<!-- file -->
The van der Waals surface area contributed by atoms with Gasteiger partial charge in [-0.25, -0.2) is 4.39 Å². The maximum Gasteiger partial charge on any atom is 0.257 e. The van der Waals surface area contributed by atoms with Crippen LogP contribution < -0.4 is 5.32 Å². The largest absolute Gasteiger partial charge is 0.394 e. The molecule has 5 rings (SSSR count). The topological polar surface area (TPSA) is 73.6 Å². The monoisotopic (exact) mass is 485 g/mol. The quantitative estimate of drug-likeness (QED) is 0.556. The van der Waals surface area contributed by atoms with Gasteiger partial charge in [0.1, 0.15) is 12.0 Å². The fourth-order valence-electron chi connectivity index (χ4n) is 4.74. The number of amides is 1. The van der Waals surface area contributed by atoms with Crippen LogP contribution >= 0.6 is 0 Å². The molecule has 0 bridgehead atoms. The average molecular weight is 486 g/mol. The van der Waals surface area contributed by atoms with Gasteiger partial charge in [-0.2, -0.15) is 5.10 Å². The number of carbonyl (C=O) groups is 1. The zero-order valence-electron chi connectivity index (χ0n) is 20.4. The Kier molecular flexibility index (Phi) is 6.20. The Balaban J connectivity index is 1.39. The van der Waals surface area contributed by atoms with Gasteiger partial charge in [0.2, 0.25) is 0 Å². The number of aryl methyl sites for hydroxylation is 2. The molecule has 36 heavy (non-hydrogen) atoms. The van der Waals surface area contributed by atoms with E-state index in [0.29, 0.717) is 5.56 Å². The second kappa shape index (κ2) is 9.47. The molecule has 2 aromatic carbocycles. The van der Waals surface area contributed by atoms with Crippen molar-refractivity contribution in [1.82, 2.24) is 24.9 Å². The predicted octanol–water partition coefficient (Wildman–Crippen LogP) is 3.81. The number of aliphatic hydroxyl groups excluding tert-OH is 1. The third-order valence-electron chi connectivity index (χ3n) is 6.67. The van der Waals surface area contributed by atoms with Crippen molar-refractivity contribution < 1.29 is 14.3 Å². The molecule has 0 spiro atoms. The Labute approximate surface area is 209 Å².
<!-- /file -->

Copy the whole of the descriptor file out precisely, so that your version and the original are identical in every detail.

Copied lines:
The van der Waals surface area contributed by atoms with Gasteiger partial charge in [-0.25, -0.2) is 4.39 Å². The maximum Gasteiger partial charge on any atom is 0.257 e. The van der Waals surface area contributed by atoms with Crippen LogP contribution < -0.4 is 5.32 Å². The largest absolute Gasteiger partial charge is 0.394 e. The molecule has 5 rings (SSSR count). The topological polar surface area (TPSA) is 73.6 Å². The monoisotopic (exact) mass is 485 g/mol. The quantitative estimate of drug-likeness (QED) is 0.556. The van der Waals surface area contributed by atoms with Gasteiger partial charge in [0.1, 0.15) is 12.0 Å². The fourth-order valence-electron chi connectivity index (χ4n) is 4.74. The number of amides is 1. The van der Waals surface area contributed by atoms with Crippen LogP contribution >= 0.6 is 0 Å². The molecule has 0 bridgehead atoms. The average molecular weight is 486 g/mol. The van der Waals surface area contributed by atoms with Gasteiger partial charge in [-0.2, -0.15) is 5.10 Å². The number of carbonyl (C=O) groups is 1. The zero-order valence-electron chi connectivity index (χ0n) is 20.4. The Kier molecular flexibility index (Phi) is 6.20. The Balaban J connectivity index is 1.39. The van der Waals surface area contributed by atoms with Gasteiger partial charge in [0.2, 0.25) is 0 Å². The number of aryl methyl sites for hydroxylation is 2. The molecule has 36 heavy (non-hydrogen) atoms. The van der Waals surface area contributed by atoms with E-state index in [0.29, 0.717) is 5.56 Å². The second kappa shape index (κ2) is 9.47. The molecule has 2 aromatic carbocycles. The van der Waals surface area contributed by atoms with Crippen molar-refractivity contribution in [1.82, 2.24) is 24.9 Å². The predicted octanol–water partition coefficient (Wildman–Crippen LogP) is 3.81. The number of aliphatic hydroxyl groups excluding tert-OH is 1. The third-order valence-electron chi connectivity index (χ3n) is 6.67. The van der Waals surface area contributed by atoms with Crippen molar-refractivity contribution < 1.29 is 14.3 Å². The molecule has 0 spiro atoms. The Labute approximate surface area is 209 Å².